Daily Management Review

The Bank of Japan cannot achieve the inflation target... again


05/02/2018


Management of the Bank of Japan refused its previous promise to achieve the inflation target of 2% "approximately in the fiscal year 2019". In fact, this has become a recognition that prices are weaker in response to the monetary policy of the central bank than it previously thought.



The Central Bank did not change the inflation forecast - it still expects it to be 1.8% annually until March 2020. However, the prospects and implementation of such a forecast (and even more so the achievement of the 2% goal, which was not mentioned now) remain extremely vague. In March, core inflation, excluding more volatile prices for energy and food, was 0.5% in annual terms.

The Bank of Japan also upheld the current parameters of monetary policy and stimulation of the economy. The base interest rate is at the level of -0.1%, and the Central Bank by its interventions will continue to hold the yield of 10-year government bonds around zero and buy assets in the market totaling 80 trillion yen ($ 730 billion) per year.

Rejection of the forecast for achieving the inflation target means that the chairman of the Bank of Japan, Haruhiko Kuroda, who began to work for the second five-year term in office, now focuses on a longer-term perspective in the fight against deflation. Japan have not been able to escape from this trap for the third decade.

After assuming the presidency in 2013, Kuroda launched a cash incentive program, the scale of which increased several times. At first, he promised to bring the price increase to 2% in about two years. However, since then, the Bank of Japan has postponed this period six times. Nevertheless, the promise was repeated all the time in his statements - until the last meeting.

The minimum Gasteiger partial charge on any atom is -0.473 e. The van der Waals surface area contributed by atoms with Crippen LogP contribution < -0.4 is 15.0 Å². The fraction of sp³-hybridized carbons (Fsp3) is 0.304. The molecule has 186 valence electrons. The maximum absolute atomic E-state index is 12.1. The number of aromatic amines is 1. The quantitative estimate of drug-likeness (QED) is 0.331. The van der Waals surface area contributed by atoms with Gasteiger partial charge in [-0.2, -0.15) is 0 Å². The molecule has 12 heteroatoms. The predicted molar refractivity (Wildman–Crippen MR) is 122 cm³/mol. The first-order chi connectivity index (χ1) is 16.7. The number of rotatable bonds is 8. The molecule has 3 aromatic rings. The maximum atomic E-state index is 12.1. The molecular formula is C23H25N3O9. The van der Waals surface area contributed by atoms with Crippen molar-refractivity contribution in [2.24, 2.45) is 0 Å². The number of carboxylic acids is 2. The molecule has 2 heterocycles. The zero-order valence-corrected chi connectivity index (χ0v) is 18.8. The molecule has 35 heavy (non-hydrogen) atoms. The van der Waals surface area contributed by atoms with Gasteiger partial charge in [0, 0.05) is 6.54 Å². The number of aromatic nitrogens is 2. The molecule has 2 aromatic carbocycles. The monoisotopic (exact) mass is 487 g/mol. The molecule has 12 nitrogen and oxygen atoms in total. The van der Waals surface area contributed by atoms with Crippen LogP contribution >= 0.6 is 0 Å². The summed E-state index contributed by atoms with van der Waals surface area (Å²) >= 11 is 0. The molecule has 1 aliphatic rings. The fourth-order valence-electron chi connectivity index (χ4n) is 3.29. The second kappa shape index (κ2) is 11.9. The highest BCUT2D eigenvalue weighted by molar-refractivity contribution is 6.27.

"We do not think that this will have any consequences for the monetary policy in the short term. But we believe that the failure to achieve the target in the financial year 2019 gives the Bank of Japan more flexibility in implementing this policy, eliminating the need for more aggressive incentives," said TD Securities strategist in Singapore. Preserving other parameters of monetary policy means that the current incentive program will continue.

At a press conference after the meeting, Kuroda said: the phrase about achieving the inflation target in the fiscal year 2019 was ruled out to make it clear to market participants that they are wrong, establishing a direct link between the change in terms and the change in monetary policy. "I think there is a high probability that we will achieve inflation of about 2% in the 2019 financial year," he added.

The Bank of Japan retained the inflation forecast of 1.3% in the current fiscal year (completed in March 2019) and 1.8% in the 2019 financial year, excluding the effect of the planned increase in the consumption tax (to increase from 8 to 10% in October 2019). Most economists, however, consider such expectations too optimistic. "The consumer price index continues to show relatively weak dynamics," Kuroda admitted.

Even a revival in the economy cannot yet stimulate inflation. In this fiscal year, the economy is likely to continue to grow at a rate exceeding its potential growth, Kuroda said. The ratio of open vacancies to the number of candidates for work was 1.54, reaching a 44-year high. Unemployment stays at the level of 2.5%. The Bank of Japan hopes that such a situation on the labor market, with a high demand for labor, will ultimately lead to higher wages, consumption and accelerated price increases.

source: ft.com






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